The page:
By Theodore Cateforis
“Are We no longer New Wave? is destined to turn into the definitive research of latest wave music.”
—Mark Spicer, coeditor of Sounding Out Pop
New wave emerged on the flip of the Eighties as a pop tune circulate forged within the photograph of punk rock’s sneering demeanor, but rendered extra obtainable and complicated. Artists akin to the vehicles, Devo, the speaking Heads, and the Human League leapt into the pinnacle forty with a unique sound that broke with the staid rock clichés of the Nineteen Seventies and pointed how to a extra sleek pop style.
In Are We no longer New Wave? Theo Cateforis offers the 1st musical and cultural heritage of the hot wave move, charting its upward thrust out of mid-1970s punk to its ubiquitous early Eighties MTV presence and downfall within the mid-1980s. The booklet additionally explores the meanings in the back of the music’s certain traits—its attribute whiteness and anxiousness; its playful irony, digital melodies, and crossover experimentations. Cateforis lines new wave’s glossy sensibilities again to the space-age purchaser tradition of the overdue 1950s/early 1960s.
Three many years after its upward thrust and fall, new wave’s impression looms huge over the modern pop scene, recycled and celebrated not just in reunion excursions, VH1 nostalgia specials, and “80s evening” dance golf equipment yet within the track of artists as diversified as Rihanna, girl Gaga, Miley Cyrus, and the Killers.
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Additional info for Are We Not New Wave?: Modern Pop at the Turn of the 1980s
By comparison, the national BBC programming of the late 1970s and early 1980s was much less fragmented along formatted genre lines than its commercially driven American counterpart. 2 New wave was thus heard as one of many contemporary pop and rock musical styles, and its supposed modern “otherness” was much less of a divisive issue. This contrast between American stability and British free play, to reduce it to crude terms, was even more exaggerated in the functioning of the music press. In England, the persistent rhythm of the British weekly music press has always allowed for a more ›exible relationship to new musical developments and genres than the comparatively glacial ›ow of the monthly American music magazines or the biweekly Rolling Stone.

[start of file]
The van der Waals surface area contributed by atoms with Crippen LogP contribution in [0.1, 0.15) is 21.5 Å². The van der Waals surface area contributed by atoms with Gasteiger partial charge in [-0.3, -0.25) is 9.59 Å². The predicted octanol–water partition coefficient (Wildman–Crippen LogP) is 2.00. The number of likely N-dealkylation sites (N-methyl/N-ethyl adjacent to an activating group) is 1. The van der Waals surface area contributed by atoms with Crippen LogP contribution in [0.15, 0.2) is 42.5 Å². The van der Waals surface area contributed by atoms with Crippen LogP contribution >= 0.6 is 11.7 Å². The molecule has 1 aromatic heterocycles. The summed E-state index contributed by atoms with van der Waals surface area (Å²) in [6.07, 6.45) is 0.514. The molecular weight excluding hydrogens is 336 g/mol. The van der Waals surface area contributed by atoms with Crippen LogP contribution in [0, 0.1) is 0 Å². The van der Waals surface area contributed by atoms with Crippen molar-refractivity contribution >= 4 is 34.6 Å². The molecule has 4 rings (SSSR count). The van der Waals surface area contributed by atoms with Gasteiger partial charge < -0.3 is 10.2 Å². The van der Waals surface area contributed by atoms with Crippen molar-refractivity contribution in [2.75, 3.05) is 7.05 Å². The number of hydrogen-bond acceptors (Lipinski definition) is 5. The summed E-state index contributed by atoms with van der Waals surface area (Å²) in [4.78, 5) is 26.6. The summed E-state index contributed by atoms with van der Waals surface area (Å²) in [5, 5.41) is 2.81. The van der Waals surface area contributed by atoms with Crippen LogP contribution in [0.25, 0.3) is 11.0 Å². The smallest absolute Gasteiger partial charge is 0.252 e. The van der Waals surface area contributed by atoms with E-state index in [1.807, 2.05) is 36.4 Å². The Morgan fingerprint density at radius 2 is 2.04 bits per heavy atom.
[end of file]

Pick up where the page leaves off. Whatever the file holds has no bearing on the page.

The signi‹cance of these stylistic differences surfaced most of all as a contrast in tone and emotional articulation. Where Foreigner’s roots in the blues and hard rock steered the group toward an authentic realism, the Cars’ background led to a lyrical and vocal palette that was laced with ambiguity and a dispassionate uncertainty. ” The former is a chugging riff rocker, an unrestrained celebration of singer Lou Gramm’s heroic, unquenchable lust. ” The extended “improvisatory” fadeout call-and-response chorus throws Gramm’s salacious asides fully into the spotlight.
2 New wave was thus heard as one of many contemporary pop and rock musical styles, and its supposed modern “otherness” was much less of a divisive issue. This contrast between American stability and British free play, to reduce it to crude terms, was even more exaggerated in the functioning of the music press. In England, the persistent rhythm of the British weekly music press has always allowed for a more ›exible relationship to new musical developments and genres than the comparatively glacial ›ow of the monthly American music magazines or the biweekly Rolling Stone.